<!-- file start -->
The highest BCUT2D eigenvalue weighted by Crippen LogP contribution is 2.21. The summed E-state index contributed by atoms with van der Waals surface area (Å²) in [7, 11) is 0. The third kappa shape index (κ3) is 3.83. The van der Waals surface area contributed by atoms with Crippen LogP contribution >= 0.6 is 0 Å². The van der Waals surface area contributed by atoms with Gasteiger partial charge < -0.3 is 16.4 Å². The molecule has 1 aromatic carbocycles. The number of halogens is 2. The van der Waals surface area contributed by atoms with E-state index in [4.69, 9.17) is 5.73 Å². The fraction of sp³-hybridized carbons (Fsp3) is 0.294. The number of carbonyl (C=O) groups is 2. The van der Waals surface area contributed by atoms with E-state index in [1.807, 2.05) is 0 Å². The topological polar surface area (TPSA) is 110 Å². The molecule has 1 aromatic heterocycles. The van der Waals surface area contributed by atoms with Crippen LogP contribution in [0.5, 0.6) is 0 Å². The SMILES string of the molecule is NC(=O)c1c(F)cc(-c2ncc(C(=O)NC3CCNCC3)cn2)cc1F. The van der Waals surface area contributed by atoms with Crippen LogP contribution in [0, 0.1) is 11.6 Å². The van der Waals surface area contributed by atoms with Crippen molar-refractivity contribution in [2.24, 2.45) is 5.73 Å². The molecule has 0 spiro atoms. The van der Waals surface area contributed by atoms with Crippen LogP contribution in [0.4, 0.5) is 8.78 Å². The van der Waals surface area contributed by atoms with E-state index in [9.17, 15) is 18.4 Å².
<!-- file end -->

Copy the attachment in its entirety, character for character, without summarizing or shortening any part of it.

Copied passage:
The highest BCUT2D eigenvalue weighted by Crippen LogP contribution is 2.21. The summed E-state index contributed by atoms with van der Waals surface area (Å²) in [7, 11) is 0. The third kappa shape index (κ3) is 3.83. The van der Waals surface area contributed by atoms with Crippen LogP contribution >= 0.6 is 0 Å². The van der Waals surface area contributed by atoms with Gasteiger partial charge < -0.3 is 16.4 Å². The molecule has 1 aromatic carbocycles. The number of halogens is 2. The van der Waals surface area contributed by atoms with E-state index in [4.69, 9.17) is 5.73 Å². The fraction of sp³-hybridized carbons (Fsp3) is 0.294. The number of carbonyl (C=O) groups is 2. The van der Waals surface area contributed by atoms with E-state index in [1.807, 2.05) is 0 Å². The topological polar surface area (TPSA) is 110 Å². The molecule has 1 aromatic heterocycles. The van der Waals surface area contributed by atoms with Crippen LogP contribution in [0.5, 0.6) is 0 Å². The SMILES string of the molecule is NC(=O)c1c(F)cc(-c2ncc(C(=O)NC3CCNCC3)cn2)cc1F. The van der Waals surface area contributed by atoms with Crippen LogP contribution in [0, 0.1) is 11.6 Å². The van der Waals surface area contributed by atoms with Crippen molar-refractivity contribution in [2.24, 2.45) is 5.73 Å². The molecule has 0 spiro atoms. The van der Waals surface area contributed by atoms with Crippen LogP contribution in [0.4, 0.5) is 8.78 Å². The van der Waals surface area contributed by atoms with E-state index in [9.17, 15) is 18.4 Å².